4 cups water or veggie stock (I like to use 2 cups of each)
Sea salt and ground black pepper to taste
Greek yogurt (optional)
- Warm olive oil over medium heat in a large stockpot. Add onions and 1 tsp salt and sweat, stirring occasionally, for 10 minutes.
- Add ginger, cinnamon, garlic and sage (reserve some sage for garnish) and continue to stir and cook for 5 minutes. Stir in apple cider and bring to a boil.
- Add squash, carrots, 4 cups of water/stock, and bring to a boil. Lower heat, cover, and let simmer for 20 minutes.
- Remove cinnamon stick and puree with immersion blender directly in pot (or pour into regular blender and place back in pot once blended).
- Add more cider, salt, and pepper to taste.
- Serve hot, with a dollop of Greek yogurt and a sprinkle of chopped sage, black pepper, salt, and roasted squash seeds*.
*Bonus: I liked to pick through the squash guts for the seeds, toss with a drizzle of olive oil and sprinkle of salt, and roast the seeds on a sheet pan 375 for 15 minutes until they’re nice and toasted.
Deirdre’s Cranberry-Pomegranate Relish
(Adapted from the Food Network)
1 pound cranberries (thawed if frozen)
1/3 cup sugar
3 tablespoons honey
1/2 cup pomegranate seeds
1/4 cup chopped fresh mint
1/4 cup chopped fresh parsley
2 teaspoon pomegranate molasses
- Combine the cranberries, sugar and honey in a food processor and pulse until finely chopped. Transfer to a bowl.
- Add the pomegranate seeds, mint, parsley, pomegranate molasses and a pinch of salt to the cranberries and toss. Let stand 2 hours or refrigerate overnight.
Dwayne’s Deep Fried Turkey
Fire extinguisher (just in case)
1 whole turkey, neck and giblets removed
3 ½ gallons of peanut or vegetable oil for frying
1 tablespoon salt
1 tablespoon ground black pepper
Additional seasoning to preference
- Season turkey overnight with salt, pepper, and seasoning of choice.
- Ensure fryer is placed outdoors, on dirt or pavement, far away from buildings.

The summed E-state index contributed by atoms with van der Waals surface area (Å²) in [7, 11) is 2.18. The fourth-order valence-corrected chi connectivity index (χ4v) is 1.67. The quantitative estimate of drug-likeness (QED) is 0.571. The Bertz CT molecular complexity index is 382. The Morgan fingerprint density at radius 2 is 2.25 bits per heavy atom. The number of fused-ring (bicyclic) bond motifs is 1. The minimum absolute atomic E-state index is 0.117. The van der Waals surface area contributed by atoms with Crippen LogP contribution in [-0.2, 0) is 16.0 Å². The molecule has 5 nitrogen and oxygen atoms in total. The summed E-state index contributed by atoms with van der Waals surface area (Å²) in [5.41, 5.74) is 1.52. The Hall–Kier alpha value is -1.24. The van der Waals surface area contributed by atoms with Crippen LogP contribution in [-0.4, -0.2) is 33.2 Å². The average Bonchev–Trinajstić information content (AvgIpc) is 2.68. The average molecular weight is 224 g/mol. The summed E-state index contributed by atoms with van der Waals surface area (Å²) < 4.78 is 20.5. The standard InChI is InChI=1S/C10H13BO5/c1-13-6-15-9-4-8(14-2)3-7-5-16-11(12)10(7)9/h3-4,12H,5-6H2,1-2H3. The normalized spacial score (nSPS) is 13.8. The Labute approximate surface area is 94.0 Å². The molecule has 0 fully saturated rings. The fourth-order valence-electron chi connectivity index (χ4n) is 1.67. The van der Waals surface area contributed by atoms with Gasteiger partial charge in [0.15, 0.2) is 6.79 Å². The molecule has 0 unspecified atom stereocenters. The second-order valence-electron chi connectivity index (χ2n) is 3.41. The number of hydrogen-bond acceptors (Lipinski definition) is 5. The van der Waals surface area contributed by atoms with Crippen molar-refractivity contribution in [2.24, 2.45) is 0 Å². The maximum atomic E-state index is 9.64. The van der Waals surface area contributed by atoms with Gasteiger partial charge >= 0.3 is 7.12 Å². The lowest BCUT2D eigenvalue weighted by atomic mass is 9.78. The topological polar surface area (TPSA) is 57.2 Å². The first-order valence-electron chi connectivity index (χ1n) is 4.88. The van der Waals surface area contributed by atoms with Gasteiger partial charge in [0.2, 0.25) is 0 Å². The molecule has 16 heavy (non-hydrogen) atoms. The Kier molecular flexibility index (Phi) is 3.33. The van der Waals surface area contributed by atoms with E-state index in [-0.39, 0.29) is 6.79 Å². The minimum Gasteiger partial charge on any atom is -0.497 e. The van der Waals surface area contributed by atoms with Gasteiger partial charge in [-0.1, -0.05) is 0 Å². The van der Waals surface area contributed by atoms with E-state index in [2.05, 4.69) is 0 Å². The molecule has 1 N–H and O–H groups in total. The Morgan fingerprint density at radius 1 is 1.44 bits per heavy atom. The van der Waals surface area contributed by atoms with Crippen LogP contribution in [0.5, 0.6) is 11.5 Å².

- Add oil to turkey fryer, heating to 350 degrees F (175 degrees C).
- Place turkey into the drain basket, neck-side first. Gently lower basket into hot oil so turkey is completely covered.
- Fry turkey for 3 minutes per pound.
- Carefully remove basket from oil, and insert a meat thermometer into the thickest part of the thigh; the internal temperature must be 180 degrees F (80 degrees C).
- Remove turkey from the oil and allow to rest for 15 minutes before slicing.
Um, Um, Good!
Deirdre’s Brown Sugar Pie
Borrowed from The Southern Lady Cooks
1 1/2 cups brown sugar
2 tablespoons all-purpose flour
4 tablespoons butter or margarine, melted
1/2 cup milk
1/4 teaspoon lemon extract
1 (9 inch) pie crust, unbaked
- Combine all ingredients and mix well with a wire whisk.
- Pour into unbaked pie shell.
- Bake in preheated 350 degree oven for 50 to 55 minutes. Pie will rise up while cooking and later after it comes out of the oven will go back down.
- Add some whipped cream or ice cream and ENJOY!
NCS’s Recipe for Effective Advertising
The right media outlets
Specific campaign goals
The right measurement tools
- Combine all ingredients into a bowl and mix well.
- Choose a purchased-based target to reach desired buyers.
- Add target to mixture, and launch campaign.
- Taste mixture, optimize and adjust seasoning as needed.
- Pour mixture into baking dish, and bake at 360 degrees for a week.
- Remove from oven, and taste to measure consumer response and sales performance.
- Adjust creative seasoning and targeting as needed.
- Repeat until just right and desired sales are reached.
To see what Americans plan to cook this Thanksgiving, and how to drive sales this holiday and beyond, download our 2020 CPG Advertiser’s Recipe for Thanksgiving.
Subscribe for Updates
Need proof that Loyal Buyers are CPG's best Friend?
Our e-book will tell you whyACCESS THE E-BOOK
Need a few new plays for advertising during a pandemic?
We have a book full of themDOWNLOAD OUR PLAYBOOK